Along with the release of Outlook.com and the new People website, the Microsoft Service Status page, now located at http://status.live.com, also got a Metro-style facelift yesterday. Check it out below:
What’s interesting about the update is that the new page gives us an idea of what Microsoft services (seems like this is how they refer to the formerly Windows Live services collectively now) are now considered in scope in the Wave 5 update. If we compare the list of services above against what we saw in November last year, we would’ve seen quite a few differences:
- Service renames – this includes renaming Windows Live ID to Microsoft account, Contacts to People, and Social updates to Connected services.
In particular with the last case, with the refocus of what was known as Messenger Social and removal of “web activities”, the focus had shifted to the few but important Connected services such as Facebook, Twitter, LinkedIn, Sina Weibo, and coming soon, Skype. Rather than attempting to have another social network, which kind of started in Windows Live Wave 3 where each ID had their own Windows Live Profile, Microsoft sees the future where users connect all other social networks to their Microsoft account, which seems to be a better model. As such, we will soon see http://profile.live.com branded as part of Microsoft account, the removal of most profile information and de-emphasis of status updates, and as you may have noticed already, the discontinuation of Windows Live Home in Outlook.com.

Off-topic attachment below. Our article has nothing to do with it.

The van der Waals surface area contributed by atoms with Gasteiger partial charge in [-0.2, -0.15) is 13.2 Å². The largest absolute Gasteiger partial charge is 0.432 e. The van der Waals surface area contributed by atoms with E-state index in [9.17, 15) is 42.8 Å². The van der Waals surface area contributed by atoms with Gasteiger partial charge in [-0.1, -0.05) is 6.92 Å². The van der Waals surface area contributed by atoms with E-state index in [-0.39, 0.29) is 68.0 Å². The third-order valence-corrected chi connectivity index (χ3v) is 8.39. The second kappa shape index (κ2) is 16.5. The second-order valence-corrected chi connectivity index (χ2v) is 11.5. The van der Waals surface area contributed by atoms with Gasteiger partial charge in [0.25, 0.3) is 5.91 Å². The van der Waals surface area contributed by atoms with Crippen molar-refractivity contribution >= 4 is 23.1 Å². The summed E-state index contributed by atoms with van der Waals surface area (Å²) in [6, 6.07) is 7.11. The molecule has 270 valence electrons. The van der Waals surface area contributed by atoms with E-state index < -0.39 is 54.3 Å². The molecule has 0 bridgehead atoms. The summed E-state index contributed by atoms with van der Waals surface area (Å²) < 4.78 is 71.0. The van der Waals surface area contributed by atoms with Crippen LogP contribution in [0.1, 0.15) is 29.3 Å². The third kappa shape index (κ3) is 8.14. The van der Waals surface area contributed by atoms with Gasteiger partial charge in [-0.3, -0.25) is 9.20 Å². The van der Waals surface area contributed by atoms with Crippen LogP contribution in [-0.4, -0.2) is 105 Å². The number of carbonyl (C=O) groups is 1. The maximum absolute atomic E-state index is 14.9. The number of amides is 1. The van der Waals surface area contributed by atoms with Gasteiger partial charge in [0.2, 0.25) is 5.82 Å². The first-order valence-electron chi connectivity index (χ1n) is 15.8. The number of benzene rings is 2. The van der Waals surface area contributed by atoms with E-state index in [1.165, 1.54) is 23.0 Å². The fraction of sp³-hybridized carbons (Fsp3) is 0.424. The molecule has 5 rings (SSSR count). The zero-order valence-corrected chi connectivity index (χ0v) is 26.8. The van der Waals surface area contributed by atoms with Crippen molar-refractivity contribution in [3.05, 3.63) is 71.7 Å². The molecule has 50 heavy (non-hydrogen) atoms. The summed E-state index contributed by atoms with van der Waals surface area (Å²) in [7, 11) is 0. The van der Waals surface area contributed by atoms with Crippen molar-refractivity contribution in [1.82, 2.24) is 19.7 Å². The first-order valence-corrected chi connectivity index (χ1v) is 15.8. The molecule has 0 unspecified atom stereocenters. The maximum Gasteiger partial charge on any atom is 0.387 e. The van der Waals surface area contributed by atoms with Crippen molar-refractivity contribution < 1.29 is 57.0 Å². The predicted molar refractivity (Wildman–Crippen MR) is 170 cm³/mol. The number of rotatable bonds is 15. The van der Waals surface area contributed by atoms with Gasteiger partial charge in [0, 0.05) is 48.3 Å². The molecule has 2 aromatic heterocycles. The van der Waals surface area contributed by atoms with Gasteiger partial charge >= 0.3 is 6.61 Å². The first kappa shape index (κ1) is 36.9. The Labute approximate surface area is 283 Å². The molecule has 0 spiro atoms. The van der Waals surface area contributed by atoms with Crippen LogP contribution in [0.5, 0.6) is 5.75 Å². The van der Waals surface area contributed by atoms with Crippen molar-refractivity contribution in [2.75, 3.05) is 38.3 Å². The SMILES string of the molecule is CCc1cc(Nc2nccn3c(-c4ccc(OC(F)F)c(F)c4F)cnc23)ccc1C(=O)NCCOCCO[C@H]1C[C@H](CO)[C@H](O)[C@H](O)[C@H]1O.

- New services – the new page now tracks and reports on the real-time status of Outlook.com. But given Hotmail is running in parallel with Outlook.com (which is currently still in preview), you can actually see the status for both Outlook and Hotmail listed on the page.
- Removed services – for those who had been keeping count, one service actually had dropped off the list – Windows Live Mesh. With the availability of the SkyDrive for Windows and Mac apps, which serves to gradually replace Windows Live Mesh, we will continue to see the de-emphasis on Windows Live Mesh and http://devices.live.com, which are kept only to support existing users who haven’t made the move to SkyDrive.
What do you think about Microsoft’s strategy in refocusing and realigning their former Windows Live services? Do you think they’re on the right track? Let us know in the comments below.
Thanks Picturepan2 from LiveSino.net for the heads up.